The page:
Fallout cancers estimated in the CDC feasibility report

August 2001

Q: What are the health effects from this exposure?

A: At these low-dose levels the most important health effect is likely to be cancer.While some non-cancer diseases have been reported as late effects of radiation, more fundamental research is needed to clarify the biological mechanisms by which low-dose,protracted radiation exposure causes these diseases. Based on the dose data available inthis feasibility assessment, the most likely non-cancer health outcomes that may affect the American people are those involving the thyroid gland. Preliminary estimates of dose from fallout radiation indicate that the internal organ-specific dose to the thyroid is muchhigher than the dose to other organs/tissue evaluated. Internal and external exposures tofallout radiation are unlikely to result in an increase in other non-neoplastic diseases at the currently estimated dose levels. However, it is possible that select individuals may have much greater sensitivity to radiation than has been found on average.

Q: How many cancers could occur as a result of fallout exposure?

A: Based on an average external dose to the American public of 1.2 mGy, we estimate that about 11,000 extra deaths from all cancers may occur among the residents of the United States who were alive at any time during the years 1951-2000. These 11,000 deaths would be spread out over the period extending from the 1950s into the 21st century, and would be in addition to the far larger number of cancer deaths that occur every year in the United States; for example, about 500,000 cancer deaths occurred in 1990 and about 40 million cancer deaths might be predicted to occur over a 75-year period. About 10% of these additional 11,000 cancer deaths from external exposure may be predicted to be from leukemia.

Internal exposure to radionuclides in fallout may also result in additional cancers in specific organs and tissues of the body. For example, an additional 550 deaths from leukemia may occur among the people who lived in the United States anytime during andincluding the years 1951-2000 as a result of internal exposure to the red bone marrowfrom fallout radionuclides. And, previous estimates by NCI predict between 11,300 and 212,000 thyroid cancer cases may be expected to occur among the United States population from exposure of the thyroid gland to Iodine-131 from the Nevada Test Site. Of those cases, we would expect that the number of deaths from thyroid cancer would be between about 1,000 and 21,000. Consideration of global fallout produced at other locations around the world would likely increase these thyroid cancer estimates by about 10%.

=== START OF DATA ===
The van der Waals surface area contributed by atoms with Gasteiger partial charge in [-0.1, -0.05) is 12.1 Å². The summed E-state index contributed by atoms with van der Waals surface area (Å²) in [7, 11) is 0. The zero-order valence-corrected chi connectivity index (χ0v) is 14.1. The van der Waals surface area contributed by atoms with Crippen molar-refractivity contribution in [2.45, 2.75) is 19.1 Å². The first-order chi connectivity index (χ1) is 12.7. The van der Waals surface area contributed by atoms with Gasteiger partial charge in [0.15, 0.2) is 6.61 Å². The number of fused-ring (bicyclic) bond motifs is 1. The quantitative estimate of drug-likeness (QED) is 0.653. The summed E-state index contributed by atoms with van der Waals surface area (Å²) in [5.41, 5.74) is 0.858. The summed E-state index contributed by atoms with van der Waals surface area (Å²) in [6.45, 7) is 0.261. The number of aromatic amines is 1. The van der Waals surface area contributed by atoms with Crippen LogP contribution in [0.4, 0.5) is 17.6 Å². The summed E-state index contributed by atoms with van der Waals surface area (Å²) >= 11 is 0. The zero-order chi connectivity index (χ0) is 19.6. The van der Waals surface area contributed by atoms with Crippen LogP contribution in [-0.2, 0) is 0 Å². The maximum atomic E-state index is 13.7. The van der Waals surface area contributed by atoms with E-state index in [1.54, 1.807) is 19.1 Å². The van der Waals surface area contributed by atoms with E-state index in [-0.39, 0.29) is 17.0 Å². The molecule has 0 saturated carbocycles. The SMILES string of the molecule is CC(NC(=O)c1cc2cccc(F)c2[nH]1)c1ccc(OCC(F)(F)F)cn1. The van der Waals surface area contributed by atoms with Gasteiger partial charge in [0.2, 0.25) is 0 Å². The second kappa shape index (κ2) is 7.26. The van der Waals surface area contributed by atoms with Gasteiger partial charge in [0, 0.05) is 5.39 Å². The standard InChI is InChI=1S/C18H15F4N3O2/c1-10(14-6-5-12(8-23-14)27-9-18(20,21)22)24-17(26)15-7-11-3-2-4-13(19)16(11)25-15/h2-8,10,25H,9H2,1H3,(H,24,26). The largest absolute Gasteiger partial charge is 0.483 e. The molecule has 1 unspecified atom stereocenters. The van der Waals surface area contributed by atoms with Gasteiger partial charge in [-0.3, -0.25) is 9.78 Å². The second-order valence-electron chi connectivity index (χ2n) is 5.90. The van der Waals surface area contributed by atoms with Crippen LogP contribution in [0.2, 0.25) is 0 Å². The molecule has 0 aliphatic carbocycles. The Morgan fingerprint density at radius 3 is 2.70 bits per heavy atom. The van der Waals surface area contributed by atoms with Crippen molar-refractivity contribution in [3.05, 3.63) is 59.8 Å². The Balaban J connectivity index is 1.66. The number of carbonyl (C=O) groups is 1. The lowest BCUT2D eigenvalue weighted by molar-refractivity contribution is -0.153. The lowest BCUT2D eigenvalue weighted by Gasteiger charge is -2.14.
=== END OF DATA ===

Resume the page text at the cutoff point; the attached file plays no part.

Q: Why are you providing a range of numbers instead of one number for an estimate of thyroid cancers? Why are you not providing a range of numbers for all cancers and leukemia, too?

A: Because we cannot measure actual organ doses in people nor count the actual number of cancers that result from exposure to radioactive materials from nuclear weapons testing fallout, all estimates of risk must be made using mathematical models. Because components of these mathematical models are uncertain, all estimates of risk are inherently uncertain. The estimates of thyroid cancer cases presented in the Progress Report to Congress are based on previous work conducted by NCI in which an attempt was made to account for some sources of uncertainty (specifically, statistical uncertainty in the risk coefficient and uncertainty in the dose). Thus, a range of possible values is presented. The Progress Report to Congress presents results for all cancers and leukemia for illustrative purposes only, and these results may contain considerable error. The draft Technical Report will include a crude quantitative estimate of the uncertainty associated with the estimates of all cancers, and it will discuss the concepts of uncertainty in more detail.